The State Assembly passed a bill on Monday that would strengthen rent regulation, while setting up a possible showdown with the Senate and the real estate industry.
State laws that limit the rent that landlords can charge on more than one million apartments in New York City and the suburbs are set to expire on June 15. Democratic legislators from the city and Gov. Andrew M. Cuomo had sought to extend and expand the laws during budget negotiations last month, until the Senate Republican leader, Dean G. Skelos, rejected the idea, threatening to delay the budget.
The bill in the Democratic-controlled Assembly would extend rent regulations until 2016. It would do away with vacancy decontrol, which lets landlords deregulate apartments when they become vacant and their rent exceeds $2,000. It would alter luxury decontrol, which lets owners deregulate apartments when the tenants’ income exceeds $175,000 and the rent is at least $2,000. Those limits would rise to $300,000 and $3,000. The bill would also limit rent increases for new tenants to 10 percent, down from 20 percent.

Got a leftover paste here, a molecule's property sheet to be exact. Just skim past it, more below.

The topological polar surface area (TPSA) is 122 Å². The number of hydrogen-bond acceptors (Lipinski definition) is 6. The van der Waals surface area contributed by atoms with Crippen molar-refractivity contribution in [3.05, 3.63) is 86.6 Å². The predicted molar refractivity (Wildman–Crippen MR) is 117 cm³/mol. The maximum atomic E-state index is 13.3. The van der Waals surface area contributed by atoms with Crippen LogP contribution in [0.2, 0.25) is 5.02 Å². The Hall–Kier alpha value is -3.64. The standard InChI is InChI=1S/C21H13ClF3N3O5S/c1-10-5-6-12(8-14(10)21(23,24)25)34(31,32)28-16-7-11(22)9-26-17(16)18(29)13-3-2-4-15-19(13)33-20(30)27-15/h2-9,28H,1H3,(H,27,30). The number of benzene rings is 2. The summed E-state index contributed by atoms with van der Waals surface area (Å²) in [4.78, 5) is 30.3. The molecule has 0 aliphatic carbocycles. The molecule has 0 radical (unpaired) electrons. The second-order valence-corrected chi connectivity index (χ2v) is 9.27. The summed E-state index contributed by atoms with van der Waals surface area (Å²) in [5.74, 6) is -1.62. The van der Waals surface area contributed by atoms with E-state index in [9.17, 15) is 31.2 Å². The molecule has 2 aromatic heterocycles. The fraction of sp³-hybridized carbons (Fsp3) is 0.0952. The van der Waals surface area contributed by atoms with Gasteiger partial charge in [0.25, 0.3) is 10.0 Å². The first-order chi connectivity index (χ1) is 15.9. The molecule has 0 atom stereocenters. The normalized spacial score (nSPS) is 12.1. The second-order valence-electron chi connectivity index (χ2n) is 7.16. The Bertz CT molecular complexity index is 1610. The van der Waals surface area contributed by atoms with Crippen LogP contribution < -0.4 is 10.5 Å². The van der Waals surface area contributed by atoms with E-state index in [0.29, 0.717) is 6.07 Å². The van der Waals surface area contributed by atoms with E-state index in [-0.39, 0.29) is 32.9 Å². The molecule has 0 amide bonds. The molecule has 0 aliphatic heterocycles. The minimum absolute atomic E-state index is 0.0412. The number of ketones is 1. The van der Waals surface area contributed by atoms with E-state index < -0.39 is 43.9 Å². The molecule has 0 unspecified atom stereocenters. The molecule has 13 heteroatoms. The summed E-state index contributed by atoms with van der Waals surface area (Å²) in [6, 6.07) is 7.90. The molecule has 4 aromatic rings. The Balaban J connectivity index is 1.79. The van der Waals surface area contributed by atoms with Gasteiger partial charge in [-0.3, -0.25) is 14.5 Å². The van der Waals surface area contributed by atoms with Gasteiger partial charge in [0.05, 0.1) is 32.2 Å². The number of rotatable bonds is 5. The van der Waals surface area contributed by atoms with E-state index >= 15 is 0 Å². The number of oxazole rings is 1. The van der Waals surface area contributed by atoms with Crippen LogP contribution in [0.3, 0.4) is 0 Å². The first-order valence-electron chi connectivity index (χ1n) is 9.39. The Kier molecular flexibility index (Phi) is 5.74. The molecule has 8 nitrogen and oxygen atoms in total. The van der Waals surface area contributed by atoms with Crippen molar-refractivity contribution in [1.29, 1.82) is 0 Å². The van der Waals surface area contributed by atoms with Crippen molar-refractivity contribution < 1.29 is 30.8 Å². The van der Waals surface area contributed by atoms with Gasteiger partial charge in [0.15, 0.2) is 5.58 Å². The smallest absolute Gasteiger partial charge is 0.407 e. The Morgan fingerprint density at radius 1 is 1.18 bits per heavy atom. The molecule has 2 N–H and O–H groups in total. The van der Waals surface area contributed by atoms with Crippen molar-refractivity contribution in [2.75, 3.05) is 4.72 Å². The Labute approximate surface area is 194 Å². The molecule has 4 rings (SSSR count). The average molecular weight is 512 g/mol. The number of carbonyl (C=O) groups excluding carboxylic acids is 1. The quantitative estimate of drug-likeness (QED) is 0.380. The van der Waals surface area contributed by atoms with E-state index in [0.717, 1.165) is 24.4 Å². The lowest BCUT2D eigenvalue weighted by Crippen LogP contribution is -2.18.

“Every year more than 10,000 rent-regulated apartments are lost because of loopholes in the rent laws,” the Assembly speaker, Sheldon Silver, said in a statement.